Editor's Note: Considering the current striper situation, we're making an exception to our usual publishing practices. We usually don't republish news articles from the print version of FishTalk here on the website, simply because news is dated by the time a published articles goes online. In this case, however, we want to make sure everyone's heard about this particular matter - it's too important to risk word not getting out.
We hate sounding pessimistic, folks, but there’s just no way to put a positive spin on this one. The young-of-year surveys are in and the results are not good for striped bass. The Maryland DNR announced that in the state’s waters the striped bass index for 2019 is 3.4. That’s a far cry from the average of 11.6. Virginia waters seem to have fared a bit better, with their index hitting 9.54, which is slightly above the historic VA average of 7.77. These surveys are performed with 132 samples taken via 100-foot sein nets at 22 stations in Maryland, and approximately 110 samples in Virginia from 18 index stations and 22 auxiliary sites.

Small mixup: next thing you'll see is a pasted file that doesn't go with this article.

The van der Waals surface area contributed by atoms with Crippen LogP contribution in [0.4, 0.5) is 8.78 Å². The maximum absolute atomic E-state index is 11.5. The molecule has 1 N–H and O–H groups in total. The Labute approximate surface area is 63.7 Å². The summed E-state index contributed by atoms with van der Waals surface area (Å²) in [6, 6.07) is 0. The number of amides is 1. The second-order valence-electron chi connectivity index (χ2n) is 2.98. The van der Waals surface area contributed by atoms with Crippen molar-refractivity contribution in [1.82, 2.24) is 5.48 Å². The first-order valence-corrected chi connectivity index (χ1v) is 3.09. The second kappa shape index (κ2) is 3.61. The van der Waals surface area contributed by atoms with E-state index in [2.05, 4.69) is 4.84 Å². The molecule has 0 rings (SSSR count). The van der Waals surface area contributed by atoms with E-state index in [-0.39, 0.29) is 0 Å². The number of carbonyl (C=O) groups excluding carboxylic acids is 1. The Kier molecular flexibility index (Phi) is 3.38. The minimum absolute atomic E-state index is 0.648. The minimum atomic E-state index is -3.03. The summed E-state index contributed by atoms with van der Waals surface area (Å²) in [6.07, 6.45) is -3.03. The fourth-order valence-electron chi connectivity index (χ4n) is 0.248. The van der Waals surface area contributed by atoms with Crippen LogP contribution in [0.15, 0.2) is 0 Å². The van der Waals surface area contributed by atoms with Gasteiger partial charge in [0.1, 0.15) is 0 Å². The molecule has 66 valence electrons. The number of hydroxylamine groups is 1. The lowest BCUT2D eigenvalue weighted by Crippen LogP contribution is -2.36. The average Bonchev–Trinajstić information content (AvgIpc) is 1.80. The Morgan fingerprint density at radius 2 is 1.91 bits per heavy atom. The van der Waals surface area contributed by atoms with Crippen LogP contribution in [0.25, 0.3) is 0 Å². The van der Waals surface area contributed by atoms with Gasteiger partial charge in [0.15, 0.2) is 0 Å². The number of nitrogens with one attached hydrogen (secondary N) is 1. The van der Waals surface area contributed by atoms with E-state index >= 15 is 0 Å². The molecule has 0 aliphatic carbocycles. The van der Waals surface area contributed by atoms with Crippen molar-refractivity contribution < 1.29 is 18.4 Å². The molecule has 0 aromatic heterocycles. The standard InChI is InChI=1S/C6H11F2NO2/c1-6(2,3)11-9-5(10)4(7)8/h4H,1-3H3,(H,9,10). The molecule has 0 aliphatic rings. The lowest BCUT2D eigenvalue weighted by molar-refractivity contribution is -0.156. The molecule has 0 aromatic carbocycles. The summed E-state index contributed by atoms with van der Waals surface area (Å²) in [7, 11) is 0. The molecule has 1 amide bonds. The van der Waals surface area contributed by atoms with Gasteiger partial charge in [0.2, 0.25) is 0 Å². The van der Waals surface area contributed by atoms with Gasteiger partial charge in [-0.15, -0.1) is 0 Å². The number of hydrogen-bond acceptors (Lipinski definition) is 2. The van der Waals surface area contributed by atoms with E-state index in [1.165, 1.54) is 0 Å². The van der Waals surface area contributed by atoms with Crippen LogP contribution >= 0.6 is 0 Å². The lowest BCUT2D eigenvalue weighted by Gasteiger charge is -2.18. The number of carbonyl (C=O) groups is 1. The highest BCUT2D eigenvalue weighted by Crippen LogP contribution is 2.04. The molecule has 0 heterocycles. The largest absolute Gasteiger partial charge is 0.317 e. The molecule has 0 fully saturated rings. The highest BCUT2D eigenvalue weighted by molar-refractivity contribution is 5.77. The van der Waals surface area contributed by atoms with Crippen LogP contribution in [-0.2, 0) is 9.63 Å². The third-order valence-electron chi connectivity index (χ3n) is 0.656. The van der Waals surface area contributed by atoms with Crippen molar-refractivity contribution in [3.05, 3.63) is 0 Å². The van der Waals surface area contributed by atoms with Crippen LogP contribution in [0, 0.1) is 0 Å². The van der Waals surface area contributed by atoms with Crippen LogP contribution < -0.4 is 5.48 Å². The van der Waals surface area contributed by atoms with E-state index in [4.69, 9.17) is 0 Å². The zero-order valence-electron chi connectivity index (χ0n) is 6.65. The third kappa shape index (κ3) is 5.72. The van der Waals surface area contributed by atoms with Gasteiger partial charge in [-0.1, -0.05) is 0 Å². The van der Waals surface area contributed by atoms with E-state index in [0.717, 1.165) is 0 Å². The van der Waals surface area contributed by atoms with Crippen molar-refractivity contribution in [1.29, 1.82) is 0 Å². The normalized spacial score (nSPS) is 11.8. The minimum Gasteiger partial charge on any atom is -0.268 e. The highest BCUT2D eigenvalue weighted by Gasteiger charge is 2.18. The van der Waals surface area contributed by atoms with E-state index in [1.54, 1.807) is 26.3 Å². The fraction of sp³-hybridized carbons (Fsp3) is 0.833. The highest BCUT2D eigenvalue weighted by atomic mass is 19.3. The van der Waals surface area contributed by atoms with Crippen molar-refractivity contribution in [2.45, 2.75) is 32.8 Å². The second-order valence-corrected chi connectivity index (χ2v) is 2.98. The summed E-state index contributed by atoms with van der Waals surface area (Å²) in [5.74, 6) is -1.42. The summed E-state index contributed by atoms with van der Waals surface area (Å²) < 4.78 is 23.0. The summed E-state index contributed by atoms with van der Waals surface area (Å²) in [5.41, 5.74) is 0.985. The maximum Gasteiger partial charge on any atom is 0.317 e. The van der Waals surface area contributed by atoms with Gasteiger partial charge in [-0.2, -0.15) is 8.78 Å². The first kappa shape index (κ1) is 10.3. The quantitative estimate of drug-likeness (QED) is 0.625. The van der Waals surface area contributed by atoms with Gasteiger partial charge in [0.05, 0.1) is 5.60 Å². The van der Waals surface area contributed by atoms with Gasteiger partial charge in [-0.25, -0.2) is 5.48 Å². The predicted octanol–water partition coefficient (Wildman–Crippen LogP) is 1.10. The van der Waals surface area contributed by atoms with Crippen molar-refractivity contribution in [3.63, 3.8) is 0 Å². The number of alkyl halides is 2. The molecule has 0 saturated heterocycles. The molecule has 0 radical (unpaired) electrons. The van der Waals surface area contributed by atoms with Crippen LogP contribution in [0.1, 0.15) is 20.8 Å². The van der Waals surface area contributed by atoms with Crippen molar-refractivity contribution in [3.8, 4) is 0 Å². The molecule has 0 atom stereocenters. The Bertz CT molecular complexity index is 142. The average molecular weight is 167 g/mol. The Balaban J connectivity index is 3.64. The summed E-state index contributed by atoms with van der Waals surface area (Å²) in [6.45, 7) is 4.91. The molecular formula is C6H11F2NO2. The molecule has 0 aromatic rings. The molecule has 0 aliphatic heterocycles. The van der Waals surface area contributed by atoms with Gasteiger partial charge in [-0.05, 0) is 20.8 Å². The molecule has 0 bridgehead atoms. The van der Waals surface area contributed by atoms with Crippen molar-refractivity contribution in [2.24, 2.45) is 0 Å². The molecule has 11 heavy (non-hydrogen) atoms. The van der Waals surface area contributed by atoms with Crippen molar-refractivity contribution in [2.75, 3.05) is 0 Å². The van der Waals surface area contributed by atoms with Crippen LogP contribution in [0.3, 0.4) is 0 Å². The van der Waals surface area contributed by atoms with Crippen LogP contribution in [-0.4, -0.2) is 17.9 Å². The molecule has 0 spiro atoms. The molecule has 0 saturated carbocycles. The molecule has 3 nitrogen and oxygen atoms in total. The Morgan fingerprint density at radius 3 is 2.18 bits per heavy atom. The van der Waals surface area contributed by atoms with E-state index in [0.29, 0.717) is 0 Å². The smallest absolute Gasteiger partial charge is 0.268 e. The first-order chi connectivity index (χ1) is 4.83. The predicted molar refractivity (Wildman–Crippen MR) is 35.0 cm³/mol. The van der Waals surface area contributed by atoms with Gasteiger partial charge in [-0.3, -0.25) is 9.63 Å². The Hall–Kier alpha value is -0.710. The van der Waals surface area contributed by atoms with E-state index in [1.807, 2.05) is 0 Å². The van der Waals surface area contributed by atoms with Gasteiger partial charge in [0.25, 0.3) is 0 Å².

If there’s any good news in here beyond the Virginia striper spawn at least holding the line, it’s that these indexes can fluctuate wildly from year to year. The 2018 Maryland index, for example, was 14.8, yet in 2016 it was a mere 2.2 and in 2015 it was 24.2. Weather and riverine waterflows play a huge role in any give year’s success or lack thereof, and while scientists haven’t yet announced a determination as to why this years’ spawning success was so lackluster, considering the monsoons of last winter and early spring an off-year doesn’t seem too terrifically surprising. Also down from last year were yellow perch, white perch, and herring, while menhaden were up slightly.
We're all quite familiar with the current stock assessments for striper populations, and we know darn well that tightened regulations are coming. The spawn of 2019 can't possibly help, in either regard.